A series of historically unprecedented events have brought the attention of the West to the wider Black Sea region — that region including the littoral states of the Black Sea, Moldova, and the Southern Caucasus countries of Armenia, Azerbaijan, and Georgia. The successful completion of the anchoring and integration of Central and Eastern European countries stretching from the Baltic to the Black Sea in the Euro-Atlantic community marks the end of the grand historical project of the 1990s initiated in the wake of the end of the Cold War. Moreover, the terrorist attacks of 9-11 and 3-11 have underscored the dangers of a new century and the fact that the greatest threats to both North America and Europe are now likely to emanate from further afield and beyond the continent, in particular from the Greater Middle East.
These events have begun to push the Black Sea from the periphery to the center of Western attention. At the same time, they have underscored the fact that the West today lacks a coherent and meaningful strategy vis-à-vis this region. Neither the United States nor the major European powers have made this region a priority nor have they identified strategic objectives in the region. Absent a compelling rationale attractive and comprehensible to elites and publics on both sides of the Atlantic, this is unlikely to change. Absent such a rationale, Europe and the United States are not going to be willing or able to generate the attention and resources necessary to engage and anchor the countries of the wider Black Sea region to the West — let alone to help them transform themselves into full partners and perhaps, over time, full members of the major Euro-Atlantic institutions. We mean to explain in this essay why the Black Sea region needs to be at the forefront of the Euro-Atlantic agenda.
Years of neglect
Why has the West lacked such a strategy in the past and what has changed to make one so critical now? Four main factors explain the past lack of interest. First, in many ways the wider Black Sea region has been the Bermuda Triangle of Western strategic studies. Lying at the crossroads of European, Eurasian, and Middle Eastern security spaces, it has been largely ignored by mainstream experts on all three regions. Geographically located at the edge of each, the region has not been at the center of any. When it came to Europe, our priority was with the arc of countries extending from the Baltic states to the Eastern Balkan states. When it came to the former Soviet Union, we were focused on building a new cooperative relationship with Moscow. And apart from the Israeli-Palestinian conflict, the interests and attention of our Middle Eastern policy usually ceased at Turkey’s southern border.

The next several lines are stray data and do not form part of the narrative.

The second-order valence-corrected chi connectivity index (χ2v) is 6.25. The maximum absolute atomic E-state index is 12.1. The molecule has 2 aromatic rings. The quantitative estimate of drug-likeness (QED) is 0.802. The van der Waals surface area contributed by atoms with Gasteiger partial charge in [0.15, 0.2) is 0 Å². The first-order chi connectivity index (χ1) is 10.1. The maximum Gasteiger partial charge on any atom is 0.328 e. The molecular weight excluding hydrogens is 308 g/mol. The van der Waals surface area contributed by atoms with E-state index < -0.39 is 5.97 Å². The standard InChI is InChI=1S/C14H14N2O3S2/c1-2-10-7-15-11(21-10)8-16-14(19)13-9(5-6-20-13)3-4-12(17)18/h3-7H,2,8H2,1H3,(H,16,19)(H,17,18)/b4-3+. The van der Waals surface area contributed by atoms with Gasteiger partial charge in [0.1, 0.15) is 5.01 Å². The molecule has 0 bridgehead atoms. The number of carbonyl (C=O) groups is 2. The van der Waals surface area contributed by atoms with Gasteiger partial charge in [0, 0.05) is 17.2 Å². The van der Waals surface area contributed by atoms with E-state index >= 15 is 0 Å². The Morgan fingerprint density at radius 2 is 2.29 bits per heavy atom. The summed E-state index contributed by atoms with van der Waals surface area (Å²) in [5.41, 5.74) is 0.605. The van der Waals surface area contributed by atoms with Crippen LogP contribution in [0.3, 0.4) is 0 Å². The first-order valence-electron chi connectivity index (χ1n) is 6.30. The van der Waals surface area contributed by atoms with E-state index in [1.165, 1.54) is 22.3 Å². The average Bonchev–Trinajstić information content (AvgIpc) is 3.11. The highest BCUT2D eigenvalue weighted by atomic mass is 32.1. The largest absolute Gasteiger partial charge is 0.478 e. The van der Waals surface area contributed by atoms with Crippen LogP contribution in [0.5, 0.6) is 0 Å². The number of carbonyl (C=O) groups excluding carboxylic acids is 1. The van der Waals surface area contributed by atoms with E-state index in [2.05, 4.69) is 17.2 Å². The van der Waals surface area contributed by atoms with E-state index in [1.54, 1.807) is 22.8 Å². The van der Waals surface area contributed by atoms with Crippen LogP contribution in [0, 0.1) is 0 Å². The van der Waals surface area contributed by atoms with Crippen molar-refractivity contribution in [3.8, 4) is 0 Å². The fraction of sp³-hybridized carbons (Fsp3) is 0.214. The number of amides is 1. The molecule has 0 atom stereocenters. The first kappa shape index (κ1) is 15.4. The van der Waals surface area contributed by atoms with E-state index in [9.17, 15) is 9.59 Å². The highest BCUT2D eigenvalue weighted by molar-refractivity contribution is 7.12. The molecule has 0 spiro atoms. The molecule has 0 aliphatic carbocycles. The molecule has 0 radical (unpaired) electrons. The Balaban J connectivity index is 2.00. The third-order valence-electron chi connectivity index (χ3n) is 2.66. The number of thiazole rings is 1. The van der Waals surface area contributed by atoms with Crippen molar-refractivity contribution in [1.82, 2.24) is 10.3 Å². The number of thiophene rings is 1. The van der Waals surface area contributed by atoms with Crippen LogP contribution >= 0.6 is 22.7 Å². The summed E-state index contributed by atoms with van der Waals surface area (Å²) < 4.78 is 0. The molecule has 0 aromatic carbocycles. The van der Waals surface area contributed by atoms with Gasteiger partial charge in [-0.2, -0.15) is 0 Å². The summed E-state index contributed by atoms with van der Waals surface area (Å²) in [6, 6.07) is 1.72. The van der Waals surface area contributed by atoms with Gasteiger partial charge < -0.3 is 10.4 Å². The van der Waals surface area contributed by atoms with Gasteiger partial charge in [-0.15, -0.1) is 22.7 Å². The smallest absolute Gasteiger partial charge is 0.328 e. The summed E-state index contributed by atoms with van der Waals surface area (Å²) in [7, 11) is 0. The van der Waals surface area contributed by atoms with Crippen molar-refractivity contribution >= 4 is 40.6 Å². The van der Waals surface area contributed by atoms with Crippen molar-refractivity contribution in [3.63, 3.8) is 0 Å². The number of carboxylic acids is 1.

Second, given the crowded agenda of the Euro-Atlantic community since the collapse of communism 15 years ago, there was little time or political energy left to address the wider Black Sea region. The task of anchoring and integrating Central and Eastern Europe, stopping the Balkan wars, and putting those countries back on a path towards European integration — and, finally, trying to establish a new and cooperative post-Cold War relationship with Moscow — became full-time preoccupations. If one looked at the list of priorities of an American secretary of state or European foreign minister in the 1990s, rightly or wrongly, the Black Sea rarely broke through into the top tier of concerns. The exception was, of course, Turkey, which fought a lonely political battle to get the West to pay more attention to the region. Almost by default, our considerable interest in the safe and stable flow of energy through the region ended up driving our policy — as opposed to some overarching vision of how we saw the place of these countries in the Euro-Atlantic community.